Jean-Michel Huon de Kermadec

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Jean-Michel Huon de Kermadec
Jean Michel Huon de Kermadec.jpg
Born(1748-09-12)September 12, 1748
DiedMay 6, 1793(1793-05-06) (aged 44)
NationalityFrench

Jean-Michel Huon de Kermadec (12 September 1748–6 May 1793) was an 18th-century French navigator who participated in exploration voyages in the Pacific Ocean looking for evidence of the lost expedition of Jean-François de La Pérouse.

Early life[edit]

Kermadec was born on 12 September 1748 in Bohars, near the city of Brest in France, to Jean-Guillaume Huon de Kermadec and his wife Anne née du Mescaminto.[1] His family had a long seafaring tradition.[2]

Naval career[edit]

In 1766, Kermadec joined the French Navy (La Marine Royale), initially as a garde de marine (guard of the Navy). Promoted to enseigne de vaisseau (ensign) in 1773, he served in the American War of Independence, and saw action at the Battle of Ushant in 1778 and the following year was serving aboard the Diadème during the Capture of Grenada and the Siege of Savannah. In 1781, he was appointed a Chevalier of the Order of Saint Louis.[1]

Joining the ship Résolution in 1785, Kermadec was second in command to Antoine Bruni d'Entrecasteaux on an voyage to China. He commanded his own ship, the Rhône in 1789 and later that year joined the Academy of Marine (Académie de la Marine). From 1790 to 1791, he was commander of the Patriote, as part of d'Entrecasteaux's squadron.[1]

In September 1791 he was chosen to command the Espérance on d'Entrecasteaux's expedition to find the lost ships of Jean-François de La Pérouse.[1] Kermandec supervised the preparations for the vessels selected for the expedition, his own Espérance and d'Entrecasteaux's Recherche.[2]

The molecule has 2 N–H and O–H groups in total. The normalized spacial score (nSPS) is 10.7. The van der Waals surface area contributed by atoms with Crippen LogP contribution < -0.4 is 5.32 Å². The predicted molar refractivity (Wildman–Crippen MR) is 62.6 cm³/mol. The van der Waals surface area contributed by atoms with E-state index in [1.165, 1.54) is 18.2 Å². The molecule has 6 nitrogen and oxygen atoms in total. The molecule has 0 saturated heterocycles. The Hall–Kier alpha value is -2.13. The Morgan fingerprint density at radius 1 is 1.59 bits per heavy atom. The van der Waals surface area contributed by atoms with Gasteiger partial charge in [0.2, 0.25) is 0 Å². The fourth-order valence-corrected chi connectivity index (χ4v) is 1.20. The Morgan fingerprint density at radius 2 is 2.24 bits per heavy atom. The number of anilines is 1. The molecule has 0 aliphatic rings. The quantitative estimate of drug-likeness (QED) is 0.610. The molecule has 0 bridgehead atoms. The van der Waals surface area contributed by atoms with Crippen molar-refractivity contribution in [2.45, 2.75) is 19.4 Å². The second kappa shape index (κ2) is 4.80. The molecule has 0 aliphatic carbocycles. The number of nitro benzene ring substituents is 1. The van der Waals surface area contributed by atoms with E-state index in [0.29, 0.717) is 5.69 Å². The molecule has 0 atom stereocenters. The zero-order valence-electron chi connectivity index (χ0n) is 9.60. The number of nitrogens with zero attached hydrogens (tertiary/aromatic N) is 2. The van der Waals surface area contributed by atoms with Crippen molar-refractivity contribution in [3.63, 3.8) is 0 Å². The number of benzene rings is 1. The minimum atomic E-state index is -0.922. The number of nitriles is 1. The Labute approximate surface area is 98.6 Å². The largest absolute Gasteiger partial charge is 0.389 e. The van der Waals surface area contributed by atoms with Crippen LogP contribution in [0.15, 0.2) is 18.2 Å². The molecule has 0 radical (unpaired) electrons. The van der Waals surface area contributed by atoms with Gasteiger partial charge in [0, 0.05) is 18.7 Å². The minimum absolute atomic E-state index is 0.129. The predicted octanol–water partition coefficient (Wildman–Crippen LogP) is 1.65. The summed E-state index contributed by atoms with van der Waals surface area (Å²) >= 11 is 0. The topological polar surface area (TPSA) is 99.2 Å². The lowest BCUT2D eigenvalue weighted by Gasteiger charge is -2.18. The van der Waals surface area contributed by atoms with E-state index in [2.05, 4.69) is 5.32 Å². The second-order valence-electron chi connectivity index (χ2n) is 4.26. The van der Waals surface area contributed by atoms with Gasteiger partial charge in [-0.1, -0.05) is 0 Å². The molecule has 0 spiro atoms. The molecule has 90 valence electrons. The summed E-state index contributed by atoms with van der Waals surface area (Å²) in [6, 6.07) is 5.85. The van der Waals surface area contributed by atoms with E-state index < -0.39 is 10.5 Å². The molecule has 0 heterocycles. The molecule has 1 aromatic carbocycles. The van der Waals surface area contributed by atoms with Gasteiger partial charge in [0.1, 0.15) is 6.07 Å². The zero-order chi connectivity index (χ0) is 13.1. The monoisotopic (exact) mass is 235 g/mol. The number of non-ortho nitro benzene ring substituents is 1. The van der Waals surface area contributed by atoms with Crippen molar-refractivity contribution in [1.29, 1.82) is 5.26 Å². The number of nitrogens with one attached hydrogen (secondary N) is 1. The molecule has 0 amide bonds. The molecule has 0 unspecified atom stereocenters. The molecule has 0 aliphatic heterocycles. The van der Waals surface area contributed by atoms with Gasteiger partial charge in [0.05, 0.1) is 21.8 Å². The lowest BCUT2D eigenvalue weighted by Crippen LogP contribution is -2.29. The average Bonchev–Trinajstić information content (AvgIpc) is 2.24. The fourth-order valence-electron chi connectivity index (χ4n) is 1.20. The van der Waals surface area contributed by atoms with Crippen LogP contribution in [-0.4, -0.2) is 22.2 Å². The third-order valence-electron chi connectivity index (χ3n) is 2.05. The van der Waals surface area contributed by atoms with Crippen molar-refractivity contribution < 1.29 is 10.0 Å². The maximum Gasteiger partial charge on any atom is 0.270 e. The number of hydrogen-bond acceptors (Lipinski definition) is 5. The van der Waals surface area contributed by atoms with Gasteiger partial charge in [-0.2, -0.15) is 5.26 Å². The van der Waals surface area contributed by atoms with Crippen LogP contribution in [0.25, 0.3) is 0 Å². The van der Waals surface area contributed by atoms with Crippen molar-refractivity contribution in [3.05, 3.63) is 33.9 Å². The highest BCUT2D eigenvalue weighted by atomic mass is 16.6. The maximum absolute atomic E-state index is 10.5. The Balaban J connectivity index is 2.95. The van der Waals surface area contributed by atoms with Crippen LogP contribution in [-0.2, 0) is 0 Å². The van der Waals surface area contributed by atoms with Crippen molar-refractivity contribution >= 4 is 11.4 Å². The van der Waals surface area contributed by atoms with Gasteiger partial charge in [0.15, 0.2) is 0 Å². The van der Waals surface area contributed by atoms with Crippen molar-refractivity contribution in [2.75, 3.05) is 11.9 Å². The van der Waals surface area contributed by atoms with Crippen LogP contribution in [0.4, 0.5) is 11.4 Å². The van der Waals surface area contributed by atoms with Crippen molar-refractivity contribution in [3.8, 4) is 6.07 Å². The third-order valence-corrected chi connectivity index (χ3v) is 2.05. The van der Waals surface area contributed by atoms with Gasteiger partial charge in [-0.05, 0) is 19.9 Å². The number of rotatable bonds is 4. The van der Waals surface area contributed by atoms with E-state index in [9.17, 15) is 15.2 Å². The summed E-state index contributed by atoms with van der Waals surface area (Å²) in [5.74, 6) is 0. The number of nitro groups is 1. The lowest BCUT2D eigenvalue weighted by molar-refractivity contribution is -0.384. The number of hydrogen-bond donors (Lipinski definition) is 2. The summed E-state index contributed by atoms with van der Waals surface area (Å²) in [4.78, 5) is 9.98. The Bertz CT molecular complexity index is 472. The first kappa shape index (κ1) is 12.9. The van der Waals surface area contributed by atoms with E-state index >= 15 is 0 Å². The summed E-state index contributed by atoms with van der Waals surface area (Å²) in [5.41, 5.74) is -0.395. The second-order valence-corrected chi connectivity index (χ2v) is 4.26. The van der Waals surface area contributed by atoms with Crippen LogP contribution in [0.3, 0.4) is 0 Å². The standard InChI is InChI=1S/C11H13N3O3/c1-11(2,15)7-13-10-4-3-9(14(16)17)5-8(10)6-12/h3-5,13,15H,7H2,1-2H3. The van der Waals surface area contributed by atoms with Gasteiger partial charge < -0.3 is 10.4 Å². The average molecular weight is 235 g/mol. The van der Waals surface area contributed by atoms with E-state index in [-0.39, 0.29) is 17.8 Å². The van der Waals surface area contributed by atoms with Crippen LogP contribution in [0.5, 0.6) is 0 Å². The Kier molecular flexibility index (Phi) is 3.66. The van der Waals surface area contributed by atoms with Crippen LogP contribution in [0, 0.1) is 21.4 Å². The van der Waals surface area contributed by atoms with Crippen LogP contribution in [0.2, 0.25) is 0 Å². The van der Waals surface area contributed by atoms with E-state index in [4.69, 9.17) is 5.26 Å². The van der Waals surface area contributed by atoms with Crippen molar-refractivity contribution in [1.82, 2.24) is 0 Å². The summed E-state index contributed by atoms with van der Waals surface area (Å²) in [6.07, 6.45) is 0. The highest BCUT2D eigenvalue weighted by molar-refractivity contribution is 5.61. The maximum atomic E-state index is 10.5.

Departing from Brest, Kermadec received a promotion to capitaine de vaisseau (captain) on 29 September 1791. The expedition explored Tasmania, New Caledonia, New Guinea and the Santa Cruz Islands without finding any trace of La Perouse, before returning to Tasmania in January 1793. The expedition then sailed for Tonga and onto New Caledonia, where Kermadec died of tuberculosis on 6 May 1793 at Balade.[1] He was discreetly buried on Poudioué, a nearby islet, to prevent the natives from tampering with the body.[2]

Legacy[edit]

The Kermadec Islands northeast of New Zealand are named for Huon de Kermadec, as are the Kermadec Trench, Kermandie, and the Kermandie River, both in Tasmania,[3] Huonville, the Huon Valley, Huon River also all in Tasmania, and the Huon Peninsula and Huon Gulf of Papua New Guinea.[2]

Several plants also bear his name, including the Huon Pine (Lagarostrobos franklinii) of Tasmania,[1] the Proteaceae genus Kermadecia of New Caledonia, and the tree Metrosideros kermadecensis of the Kermadec Islands.

See also[edit]

Notes[edit]

  1. ^ a b c d e f Duyker, Edward (2005). "Huon De Kermadec, Jean-Michel (1748–1793)". Australian Dictionary of Biography. Canberra: Australian National University. Retrieved 2012-02-27.
  2. ^ a b c d Dunmore 1992, pp. 140–141.
  3. ^ "Nomen" (29 July 1911). "Tasmanian Nomenclature: The Placenames of the Island". Mercury. Retrieved 29 September 2018.

References[edit]

  • Dunmore, John (1992). Who's Who in Pacific Navigation. Carlton, Victoria, Australia: Melbourne University Press. ISBN 0-522-84488-X.